Is it just random? It doesn’t feel that way.
The question is not so much whether it is random or not but whether "I" am really "doing" it.
We commonly assume that expressions like "I am thinking" are literally true, that "I" is something that "does thinking" ... which would imply that "I" am in control of "my thinking" ... yet this is plainly not true, as you have discovered.
Well, OK, if "I" is not "the thinker of thoughts" then what IS
self, what is "I"?
As you say in your later post, you're clear intellectually that there is no self, but if it seems that there self in experience, the question is - where?
‘I’ is what is directing me towards seeing through the sense of ‘I’, its illusory nature.
OK, can you find this 'directing I' in direct experience? What exactly is going on in the process of directing?
Who is doing this, how is this happening if there is no ‘I’. How even can anything be happening.
Is 'I' required for things to happen?
We say "the wind is blowing", does this mean that there really is "wind" doing the "blowing", or is there just "blowing"?
How about experience? Is it necessary that there is an 'experiencer' to do the 'experiencing'? A 'decider' to do the 'deciding'?
is the sense of ‘I’ the narrator
good question, did you come to a conclusion?
If it is, then does that mean that while there is no narration, is there no 'I'? How could that be - if there is 'I', surely it is always there, it can't wink in and out of existence, can it?
Yes the familiarity sense is significant.
Yes, it is important to the maintenance of the illusion - what is familiar is immediately passed over and assumed, it is like a back-stage pass for the lie of selfhood.... It can be helpful just to investigate that which is familiar, to identify its qualities, as you have done with the familiar narrator's voice, asking what sensations make it up.
For example: say 'Mark' to yourself - what arises? Most of what arises is probably normally taken for granted - see what can be explicitly noticed. What stories, what feelings, what memories? Are these truly special, or are they just stories, feelings and memories?
All this helps to bring into awareness whatever has been assumed to be 'self', so it can be examined, and you can ask - "is this really self"?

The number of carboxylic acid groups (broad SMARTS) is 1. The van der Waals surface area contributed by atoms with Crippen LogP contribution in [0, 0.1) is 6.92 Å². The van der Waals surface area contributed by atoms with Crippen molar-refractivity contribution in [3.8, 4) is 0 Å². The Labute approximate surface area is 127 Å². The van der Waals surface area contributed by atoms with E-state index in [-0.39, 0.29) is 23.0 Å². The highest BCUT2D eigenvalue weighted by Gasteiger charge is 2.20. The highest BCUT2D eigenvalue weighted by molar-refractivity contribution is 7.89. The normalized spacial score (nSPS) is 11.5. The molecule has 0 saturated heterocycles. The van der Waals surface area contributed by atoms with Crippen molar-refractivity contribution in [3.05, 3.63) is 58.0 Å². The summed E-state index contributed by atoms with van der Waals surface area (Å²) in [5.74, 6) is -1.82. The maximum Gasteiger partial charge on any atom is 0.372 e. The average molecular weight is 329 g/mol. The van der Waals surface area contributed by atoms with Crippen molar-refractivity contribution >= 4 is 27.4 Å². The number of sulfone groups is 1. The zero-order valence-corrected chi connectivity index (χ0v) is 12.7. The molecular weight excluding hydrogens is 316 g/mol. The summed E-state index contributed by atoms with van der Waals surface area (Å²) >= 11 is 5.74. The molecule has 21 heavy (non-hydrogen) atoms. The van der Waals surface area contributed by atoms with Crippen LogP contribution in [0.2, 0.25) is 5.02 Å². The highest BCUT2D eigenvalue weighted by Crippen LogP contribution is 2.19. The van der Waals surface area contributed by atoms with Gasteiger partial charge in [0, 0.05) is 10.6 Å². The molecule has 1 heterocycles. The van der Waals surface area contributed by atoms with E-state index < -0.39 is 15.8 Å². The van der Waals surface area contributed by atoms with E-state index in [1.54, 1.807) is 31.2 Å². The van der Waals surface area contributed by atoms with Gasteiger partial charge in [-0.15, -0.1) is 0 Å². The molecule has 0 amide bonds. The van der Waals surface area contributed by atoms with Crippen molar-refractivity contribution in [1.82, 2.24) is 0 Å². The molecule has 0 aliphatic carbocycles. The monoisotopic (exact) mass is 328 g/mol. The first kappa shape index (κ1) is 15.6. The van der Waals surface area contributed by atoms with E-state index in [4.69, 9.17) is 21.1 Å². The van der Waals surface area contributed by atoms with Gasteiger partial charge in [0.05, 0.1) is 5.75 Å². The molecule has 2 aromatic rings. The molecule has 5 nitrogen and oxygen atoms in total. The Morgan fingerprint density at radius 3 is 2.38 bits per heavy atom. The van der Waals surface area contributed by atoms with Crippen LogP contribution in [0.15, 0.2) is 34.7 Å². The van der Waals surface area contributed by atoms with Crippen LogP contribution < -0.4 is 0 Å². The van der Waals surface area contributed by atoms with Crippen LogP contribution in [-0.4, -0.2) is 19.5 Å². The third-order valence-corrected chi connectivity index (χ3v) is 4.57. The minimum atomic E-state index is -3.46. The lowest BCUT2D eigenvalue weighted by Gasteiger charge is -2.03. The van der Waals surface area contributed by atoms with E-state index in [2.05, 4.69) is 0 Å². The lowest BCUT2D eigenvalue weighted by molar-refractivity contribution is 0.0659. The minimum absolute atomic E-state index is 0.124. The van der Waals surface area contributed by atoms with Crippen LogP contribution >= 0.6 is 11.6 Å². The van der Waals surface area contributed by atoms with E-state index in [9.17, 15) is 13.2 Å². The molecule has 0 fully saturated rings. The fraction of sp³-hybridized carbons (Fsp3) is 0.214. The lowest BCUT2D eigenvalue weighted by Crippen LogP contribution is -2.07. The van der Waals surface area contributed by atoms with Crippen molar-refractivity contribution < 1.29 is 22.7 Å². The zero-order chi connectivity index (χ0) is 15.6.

I’ve been reading one of the awakenings from Gateless Gatecrashers, Elizabeth. Although I understood it and related to the whole thing, fear arose. “Could it be as simple as there is no me” - this seemed innately scary. Fear that it would lead to a loss of identity – feeling a huge emptiness – what would fill it? This seems like another dimension. After the event in Worthing in April with Ilona, I woke up the following morning and had a flash like a “seeing” that, yes, everything was really just “happening” as it were (best way I can find to describe it in words). Since then I’ve felt somewhat different. In fact to start with I couldn’t ‘process’ things. I had great sensory overload and almost a panic attack on the motorway going home (thankfully I’d asked my wife to drive). I felt like I’d been hit with a brick! For a while after recovering from this I felt much clearer but then doubt has crept back. Anyway, I thought I ought to share that with you.
Thanks for sharing this - it helps a lot to know the background.
Fear is very common at some point in the process, it may well crop up again before we're done. Actually, it is a usually an indication that the truth is starting to be seen, so treat it as a good sign!
If it does arise in the future, it is very worthwhile to stay with it and investigate. Fear is a protection mechanism, so somewhere in the mix is a sense of what is being protected, and what the threat is ... If fear arises, ask: what is it protecting? What is the threat? See if you can look 'beneath' it.
At the moment I feel like I understand that there is no self and am sort of acting like there is none but when I look inside the feel/notion of self still exists. The thing with reading Elizabeth’s story was a more immediate feeling that no self was more real and obvious than that. It really means NO self and fear and emptiness arose in me – the mind wanted to retreat from this.
Yes, no self is real and obvious, and incredibly simple, but it normally takes a bit of pointing out before it is readily apparent - sort of learning how/where to look. That's what we're here for :-)
the feel/notion of self still exists
It is really important to understand that we are not seeking to 'get rid of' what you might call the 'sense of self' - only the belief that we project onto it that it represents some real entity.
Some of the fear may be connected with the assumption that something real must be destroyed, but of course nothing is destroyed, there is just a shift in perspective. What assumption is implicit in the "fear of emptiness"?